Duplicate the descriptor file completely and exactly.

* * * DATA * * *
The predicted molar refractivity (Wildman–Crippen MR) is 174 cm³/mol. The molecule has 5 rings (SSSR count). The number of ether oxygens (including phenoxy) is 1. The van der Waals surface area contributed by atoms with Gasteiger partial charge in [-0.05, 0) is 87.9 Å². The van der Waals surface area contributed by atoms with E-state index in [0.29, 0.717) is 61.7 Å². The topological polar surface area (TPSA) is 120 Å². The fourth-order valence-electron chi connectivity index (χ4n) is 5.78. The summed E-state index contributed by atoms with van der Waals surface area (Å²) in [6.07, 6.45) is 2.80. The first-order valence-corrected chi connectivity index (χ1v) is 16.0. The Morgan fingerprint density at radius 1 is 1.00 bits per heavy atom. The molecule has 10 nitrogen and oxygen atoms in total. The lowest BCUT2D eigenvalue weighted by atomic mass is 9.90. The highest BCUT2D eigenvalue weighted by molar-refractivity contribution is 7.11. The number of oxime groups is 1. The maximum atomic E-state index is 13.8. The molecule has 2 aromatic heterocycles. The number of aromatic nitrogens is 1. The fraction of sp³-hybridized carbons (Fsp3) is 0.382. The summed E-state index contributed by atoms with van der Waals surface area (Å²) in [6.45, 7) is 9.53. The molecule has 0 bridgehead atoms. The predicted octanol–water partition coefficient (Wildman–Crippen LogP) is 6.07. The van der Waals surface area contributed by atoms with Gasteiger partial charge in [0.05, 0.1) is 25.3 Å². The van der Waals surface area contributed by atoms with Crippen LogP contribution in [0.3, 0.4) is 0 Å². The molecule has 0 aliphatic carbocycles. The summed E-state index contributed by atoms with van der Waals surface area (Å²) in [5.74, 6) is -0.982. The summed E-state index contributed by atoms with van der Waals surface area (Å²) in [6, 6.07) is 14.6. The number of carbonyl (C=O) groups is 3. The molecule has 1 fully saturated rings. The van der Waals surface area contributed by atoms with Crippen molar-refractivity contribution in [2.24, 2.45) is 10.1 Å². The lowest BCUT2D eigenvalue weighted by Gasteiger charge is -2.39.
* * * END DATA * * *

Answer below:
The predicted molar refractivity (Wildman–Crippen MR) is 174 cm³/mol. The molecule has 5 rings (SSSR count). The number of ether oxygens (including phenoxy) is 1. The van der Waals surface area contributed by atoms with Gasteiger partial charge in [-0.05, 0) is 87.9 Å². The van der Waals surface area contributed by atoms with E-state index in [0.29, 0.717) is 61.7 Å². The topological polar surface area (TPSA) is 120 Å². The fourth-order valence-electron chi connectivity index (χ4n) is 5.78. The summed E-state index contributed by atoms with van der Waals surface area (Å²) in [6.07, 6.45) is 2.80. The first-order valence-corrected chi connectivity index (χ1v) is 16.0. The Morgan fingerprint density at radius 1 is 1.00 bits per heavy atom. The molecule has 10 nitrogen and oxygen atoms in total. The lowest BCUT2D eigenvalue weighted by atomic mass is 9.90. The highest BCUT2D eigenvalue weighted by molar-refractivity contribution is 7.11. The number of oxime groups is 1. The maximum atomic E-state index is 13.8. The molecule has 2 aromatic heterocycles. The number of aromatic nitrogens is 1. The fraction of sp³-hybridized carbons (Fsp3) is 0.382. The summed E-state index contributed by atoms with van der Waals surface area (Å²) in [6.45, 7) is 9.53. The molecule has 0 bridgehead atoms. The predicted octanol–water partition coefficient (Wildman–Crippen LogP) is 6.07. The van der Waals surface area contributed by atoms with Gasteiger partial charge in [0.05, 0.1) is 25.3 Å². The van der Waals surface area contributed by atoms with Crippen LogP contribution in [0.3, 0.4) is 0 Å². The molecule has 0 aliphatic carbocycles. The summed E-state index contributed by atoms with van der Waals surface area (Å²) in [5.74, 6) is -0.982. The summed E-state index contributed by atoms with van der Waals surface area (Å²) in [6, 6.07) is 14.6. The number of carbonyl (C=O) groups is 3. The molecule has 1 fully saturated rings. The van der Waals surface area contributed by atoms with Crippen molar-refractivity contribution in [2.24, 2.45) is 10.1 Å². The lowest BCUT2D eigenvalue weighted by Gasteiger charge is -2.39.